January finishes strong as The Grey continues streak of restricted films opening in first place.
A better transformation than a certain Hasbro toy, Liam Neeson has gone from playing a “dark man” to being a complete badass. This is the same guy who at one point in his career played Patrick Swayze’s brother in Next of Kin. Now he has become a major force starring in knock-down-drag-outs. Scoring another early-year hit, after Taken and Unknown, his film The Grey topped the weekend with $20 million. That’s a good number considering it was from mini distributor Open Road and it’s not manufactured to be a commercial juggernaut. Besides, when it comes to man vs. wilderness tales, there are few that have the gravitas that Neeson has to pull it off. I mean you would much rather have him lead you out of the wilderness than Dane Cook.
The success of The Grey makes up for Open Road’s debut release, last fall’s Killer Elite. That film had half the opening numbers that Liam Neeson’s wolfpunching tale did. Now Joe Carnahan will look to put his fun, albeit soft release, The A-Team behind him and be relevant again. The Grey‘s #1 opening also continued a streak of Rated R films opening in the top spot for January (the others are The Devil Inside, Contraband, and Underworld: Awakening).
And what about the latest Vampire/Lycan tale. Well it lost half its first-week audience. But it’s a good hold for the series, overall. Much of that has to deal with the added 3D surcharge. In the weeks that follow the film will likely overtake Underworld: Evolution as the most profitable in the series. And when you consider its $70 million price tag (not including P&A costs) it’s going to need those profits before the already-setup sequel goes forward.
In a strategy that worked for Lionsgate with the release of The Lincoln Lawyer, the studio once again teamed with GroupOn to offer tickets to the Katherine Heigl-starring One for the Money at a discount. The promotion worked as the cheaper tickets were an enticer for those wanting to see the movie based off Janet Evanovich’s bestselling series and not pay full price. But considering weak word of mouth and a critical drubbing (3% on RT with only 29 critiques – 1 positive) it looks like it might be a one and done for Katherine Heigl wanting to produce and star in a lucrative film series.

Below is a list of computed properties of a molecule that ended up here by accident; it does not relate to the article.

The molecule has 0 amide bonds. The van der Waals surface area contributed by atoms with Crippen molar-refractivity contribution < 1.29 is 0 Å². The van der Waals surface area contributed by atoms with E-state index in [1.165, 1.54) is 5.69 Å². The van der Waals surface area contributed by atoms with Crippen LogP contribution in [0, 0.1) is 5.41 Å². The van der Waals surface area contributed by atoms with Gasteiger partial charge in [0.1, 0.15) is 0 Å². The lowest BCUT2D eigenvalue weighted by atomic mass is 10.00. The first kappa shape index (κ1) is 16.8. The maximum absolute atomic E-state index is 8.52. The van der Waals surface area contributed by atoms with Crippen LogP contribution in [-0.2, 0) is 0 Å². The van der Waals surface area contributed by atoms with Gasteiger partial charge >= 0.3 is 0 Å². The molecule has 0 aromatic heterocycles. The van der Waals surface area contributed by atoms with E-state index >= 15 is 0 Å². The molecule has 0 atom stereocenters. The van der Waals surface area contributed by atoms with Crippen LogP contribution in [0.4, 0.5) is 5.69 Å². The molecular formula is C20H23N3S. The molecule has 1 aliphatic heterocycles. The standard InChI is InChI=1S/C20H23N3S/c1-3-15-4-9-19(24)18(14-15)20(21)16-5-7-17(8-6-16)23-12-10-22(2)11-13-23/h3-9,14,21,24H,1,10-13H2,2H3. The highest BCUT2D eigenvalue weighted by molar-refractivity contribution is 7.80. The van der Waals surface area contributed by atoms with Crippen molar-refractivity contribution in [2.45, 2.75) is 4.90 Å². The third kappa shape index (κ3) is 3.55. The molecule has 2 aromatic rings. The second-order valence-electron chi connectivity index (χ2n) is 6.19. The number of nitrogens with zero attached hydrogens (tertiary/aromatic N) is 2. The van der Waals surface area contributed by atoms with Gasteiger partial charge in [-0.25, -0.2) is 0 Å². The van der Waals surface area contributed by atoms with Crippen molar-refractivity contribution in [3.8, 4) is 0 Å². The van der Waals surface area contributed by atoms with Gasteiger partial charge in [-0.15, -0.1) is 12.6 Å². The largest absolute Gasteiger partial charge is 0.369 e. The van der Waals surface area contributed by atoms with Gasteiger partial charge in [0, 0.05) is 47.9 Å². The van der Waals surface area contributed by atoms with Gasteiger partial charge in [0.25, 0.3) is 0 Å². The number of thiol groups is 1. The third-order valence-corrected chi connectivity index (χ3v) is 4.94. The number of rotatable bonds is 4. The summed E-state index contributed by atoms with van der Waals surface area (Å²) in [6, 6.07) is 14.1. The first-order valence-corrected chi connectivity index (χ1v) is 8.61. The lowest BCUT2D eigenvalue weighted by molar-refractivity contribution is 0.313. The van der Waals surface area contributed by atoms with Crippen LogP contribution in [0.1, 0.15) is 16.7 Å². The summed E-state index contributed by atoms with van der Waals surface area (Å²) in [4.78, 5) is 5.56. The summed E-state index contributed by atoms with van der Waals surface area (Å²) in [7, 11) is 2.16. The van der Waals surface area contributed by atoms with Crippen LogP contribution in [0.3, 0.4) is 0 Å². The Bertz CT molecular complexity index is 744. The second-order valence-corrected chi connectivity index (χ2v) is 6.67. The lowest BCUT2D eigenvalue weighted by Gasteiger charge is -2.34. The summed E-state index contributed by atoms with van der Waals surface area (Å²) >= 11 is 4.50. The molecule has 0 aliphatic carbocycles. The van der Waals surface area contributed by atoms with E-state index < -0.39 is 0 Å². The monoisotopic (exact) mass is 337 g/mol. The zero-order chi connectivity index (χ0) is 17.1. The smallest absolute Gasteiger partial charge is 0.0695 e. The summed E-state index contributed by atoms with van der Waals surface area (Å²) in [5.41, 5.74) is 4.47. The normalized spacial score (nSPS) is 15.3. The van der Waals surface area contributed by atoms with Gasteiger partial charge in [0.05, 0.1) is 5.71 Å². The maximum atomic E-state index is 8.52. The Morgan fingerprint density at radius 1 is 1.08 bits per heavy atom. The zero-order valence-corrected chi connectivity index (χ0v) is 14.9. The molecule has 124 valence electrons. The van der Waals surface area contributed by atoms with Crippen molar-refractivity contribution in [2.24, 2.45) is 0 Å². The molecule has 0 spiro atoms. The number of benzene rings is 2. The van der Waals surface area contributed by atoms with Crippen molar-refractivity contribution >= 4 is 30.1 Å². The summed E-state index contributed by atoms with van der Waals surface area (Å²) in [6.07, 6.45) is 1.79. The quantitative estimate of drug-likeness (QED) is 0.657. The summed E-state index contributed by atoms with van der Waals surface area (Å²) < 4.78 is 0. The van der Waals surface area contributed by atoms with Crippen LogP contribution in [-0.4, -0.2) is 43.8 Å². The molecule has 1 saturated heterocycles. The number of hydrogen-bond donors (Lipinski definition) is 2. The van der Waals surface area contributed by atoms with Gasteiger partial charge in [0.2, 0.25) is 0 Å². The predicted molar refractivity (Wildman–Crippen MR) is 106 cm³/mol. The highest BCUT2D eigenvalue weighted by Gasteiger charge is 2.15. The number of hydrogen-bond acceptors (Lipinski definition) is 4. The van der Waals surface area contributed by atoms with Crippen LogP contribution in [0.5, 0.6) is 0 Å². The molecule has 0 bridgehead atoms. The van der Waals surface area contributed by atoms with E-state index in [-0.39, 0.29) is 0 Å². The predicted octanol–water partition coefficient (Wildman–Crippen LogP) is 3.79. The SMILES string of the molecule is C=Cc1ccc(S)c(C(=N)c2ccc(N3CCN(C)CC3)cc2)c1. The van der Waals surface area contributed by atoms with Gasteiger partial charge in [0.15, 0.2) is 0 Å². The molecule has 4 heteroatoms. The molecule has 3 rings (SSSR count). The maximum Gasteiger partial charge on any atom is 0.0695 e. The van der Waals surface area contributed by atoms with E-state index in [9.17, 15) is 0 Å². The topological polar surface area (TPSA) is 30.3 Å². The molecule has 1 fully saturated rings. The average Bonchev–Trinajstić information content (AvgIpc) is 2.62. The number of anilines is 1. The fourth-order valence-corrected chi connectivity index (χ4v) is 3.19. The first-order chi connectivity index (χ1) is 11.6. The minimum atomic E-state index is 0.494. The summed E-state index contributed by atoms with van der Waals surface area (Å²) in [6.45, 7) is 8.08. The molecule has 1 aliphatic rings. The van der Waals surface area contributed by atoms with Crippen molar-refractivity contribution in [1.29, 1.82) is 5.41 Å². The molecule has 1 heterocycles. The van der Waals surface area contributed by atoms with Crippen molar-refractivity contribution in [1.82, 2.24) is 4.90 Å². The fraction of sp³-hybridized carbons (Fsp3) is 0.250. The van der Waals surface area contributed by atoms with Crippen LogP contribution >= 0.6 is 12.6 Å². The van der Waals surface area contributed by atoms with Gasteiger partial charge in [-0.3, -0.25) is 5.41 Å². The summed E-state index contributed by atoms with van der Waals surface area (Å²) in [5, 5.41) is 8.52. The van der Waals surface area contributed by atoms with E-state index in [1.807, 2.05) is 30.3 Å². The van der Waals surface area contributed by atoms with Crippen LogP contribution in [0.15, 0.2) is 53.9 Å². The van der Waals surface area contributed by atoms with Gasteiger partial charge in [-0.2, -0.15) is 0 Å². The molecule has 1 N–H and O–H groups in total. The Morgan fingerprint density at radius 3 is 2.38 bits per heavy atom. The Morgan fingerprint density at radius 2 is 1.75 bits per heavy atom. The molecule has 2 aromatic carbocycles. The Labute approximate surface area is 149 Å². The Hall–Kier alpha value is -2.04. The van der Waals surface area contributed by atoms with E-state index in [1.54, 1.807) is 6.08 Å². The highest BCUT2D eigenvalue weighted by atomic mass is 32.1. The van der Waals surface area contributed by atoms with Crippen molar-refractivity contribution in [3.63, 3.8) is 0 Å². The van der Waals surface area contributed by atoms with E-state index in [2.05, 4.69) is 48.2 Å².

27 Dresses, which opened to strong numbers for Heigl four years ago, almost seems like a distant memory. And it’s been one bad script pick after another with The Ugly Truth, Killers, and Life As We Know It. Maybe she’ll do better as part of an ensemble with this fall’s The Wedding. Instead of having the weight of a picture fall on her shoulders, she’ll have Robert De Niro, Diane Keaton, Susan Sarandon, Robin Williams, Topher Grace, Amanda Seyfried, and David “Sledge Hammer” Rasche to help her out.
Red Tails fights another day as it holds steady for fourth place. A good hold its second weekend and cross-section appeal is likely to net a decent return. Mid-$50s to $60 million is the likely target. Though I wonder how it will play in Germany?
Summit Entertainment, which was recently acquired by Lionsgate, also did the discount ticket deal with its release of Man on a Ledge. Living Social offered discounted ads, but the ads and premise was tough to illicit excitement from potential customers. And if you read my review earlier in the weekend, then you know that it is destined for endless airings on TNT in between blocks of Law & Order. Honestly, if Sam Worthington isn’t clashing with Titans or disguised in CG, audiences aren’t inclined to rush out and see his non-tentpole releases. The dude is a B-level talent who will forever be linked to the megahit that was Avatar.
Looking at movies that got a boost thanks to Oscar nominations, you have Extremely Loud & Incredibly Close (more like Extremely Grateful & Incredibly Shocked To Get Oscar Nominations) and Fox Searchlight’s The Descendants. After six weeks EL&IC has done $21 million – better since its wide expansion a week ago. Alexander Payne’s return to cinema after 2004′s Oscar-winning Sideways continues to play well. Searchlight’s platform release plan has netted the George Clooney starrer nearly $60 million in eleven weeks. Not in the top ten but worth discussion are the leaders of the Oscar nomination pack with eleven each, The Artist and Martin Scorsese’s Hugo. The former added 235 new locations, while Scorsese’s family film-cum-film preservation conversation starter had a 142% audience increase with 315 new locations. Strangely enough, both have been in theaters for ten weeks with Hugo getting a big release and falling back versus The Artist‘s slowburn release strategy by The Weinstein Company.
Contraband is nearing its run in the top ten and should finish with around $70 million domestic. Beauty and the Beast 3D has crossed $40 million in three weeks, but look for this one to be irrelevant with the release of Journey 2: The Mysterious Island on February 10th. The last spot goes to Haywire which lost ground against Kate Beckinsale in black leather and couldn’t recover.
Also worth noting is the success of Mission: Impossible – Ghost Protocol. Though not in the top ten, Tom Cruise’s fourth impossible mission has crossed $200 million and has made $571 million worldwide. That’s right. Maverick is still putting butts in seats.
Tags: Beauty and the Beast 3D, box office, Contraband, Extremely Loud & Incredibly Close, Haywire, Man on a Ledge, One for the Money, Red Tails, The Descendants, The Grey, Underworld: Awakening, weekend box office